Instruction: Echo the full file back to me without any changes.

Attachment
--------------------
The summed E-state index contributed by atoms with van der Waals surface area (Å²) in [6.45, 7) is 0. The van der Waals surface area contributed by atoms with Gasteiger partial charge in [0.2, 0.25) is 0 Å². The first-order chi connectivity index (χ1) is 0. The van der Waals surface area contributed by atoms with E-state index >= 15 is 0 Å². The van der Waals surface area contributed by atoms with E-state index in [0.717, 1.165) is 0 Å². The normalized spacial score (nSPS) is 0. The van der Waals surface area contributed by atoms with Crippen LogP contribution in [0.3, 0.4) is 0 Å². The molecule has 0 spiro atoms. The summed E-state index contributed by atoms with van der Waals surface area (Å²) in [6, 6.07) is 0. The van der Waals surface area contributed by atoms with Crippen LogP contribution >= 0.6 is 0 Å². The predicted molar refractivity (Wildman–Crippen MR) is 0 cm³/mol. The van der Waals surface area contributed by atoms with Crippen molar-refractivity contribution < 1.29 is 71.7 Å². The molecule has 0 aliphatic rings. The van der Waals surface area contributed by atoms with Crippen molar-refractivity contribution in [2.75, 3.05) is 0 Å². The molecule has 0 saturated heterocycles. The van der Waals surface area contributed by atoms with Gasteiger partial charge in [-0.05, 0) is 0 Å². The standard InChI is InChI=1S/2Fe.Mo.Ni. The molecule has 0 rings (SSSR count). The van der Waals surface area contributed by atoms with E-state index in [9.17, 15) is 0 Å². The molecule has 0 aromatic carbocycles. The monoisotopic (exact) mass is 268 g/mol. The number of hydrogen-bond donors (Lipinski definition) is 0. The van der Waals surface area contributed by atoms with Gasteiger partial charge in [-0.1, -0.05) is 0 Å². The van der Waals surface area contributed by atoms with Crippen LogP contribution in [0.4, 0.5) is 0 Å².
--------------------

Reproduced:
The summed E-state index contributed by atoms with van der Waals surface area (Å²) in [6.45, 7) is 0. The van der Waals surface area contributed by atoms with Gasteiger partial charge in [0.2, 0.25) is 0 Å². The first-order chi connectivity index (χ1) is 0. The van der Waals surface area contributed by atoms with E-state index >= 15 is 0 Å². The van der Waals surface area contributed by atoms with E-state index in [0.717, 1.165) is 0 Å². The normalized spacial score (nSPS) is 0. The van der Waals surface area contributed by atoms with Crippen LogP contribution in [0.3, 0.4) is 0 Å². The molecule has 0 spiro atoms. The summed E-state index contributed by atoms with van der Waals surface area (Å²) in [6, 6.07) is 0. The van der Waals surface area contributed by atoms with Crippen LogP contribution >= 0.6 is 0 Å². The predicted molar refractivity (Wildman–Crippen MR) is 0 cm³/mol. The van der Waals surface area contributed by atoms with Crippen molar-refractivity contribution < 1.29 is 71.7 Å². The molecule has 0 aliphatic rings. The van der Waals surface area contributed by atoms with Crippen molar-refractivity contribution in [2.75, 3.05) is 0 Å². The molecule has 0 saturated heterocycles. The van der Waals surface area contributed by atoms with Gasteiger partial charge in [-0.05, 0) is 0 Å². The standard InChI is InChI=1S/2Fe.Mo.Ni. The molecule has 0 rings (SSSR count). The van der Waals surface area contributed by atoms with E-state index in [9.17, 15) is 0 Å². The molecule has 0 aromatic carbocycles. The monoisotopic (exact) mass is 268 g/mol. The number of hydrogen-bond donors (Lipinski definition) is 0. The van der Waals surface area contributed by atoms with Gasteiger partial charge in [-0.1, -0.05) is 0 Å². The van der Waals surface area contributed by atoms with Crippen LogP contribution in [0.4, 0.5) is 0 Å².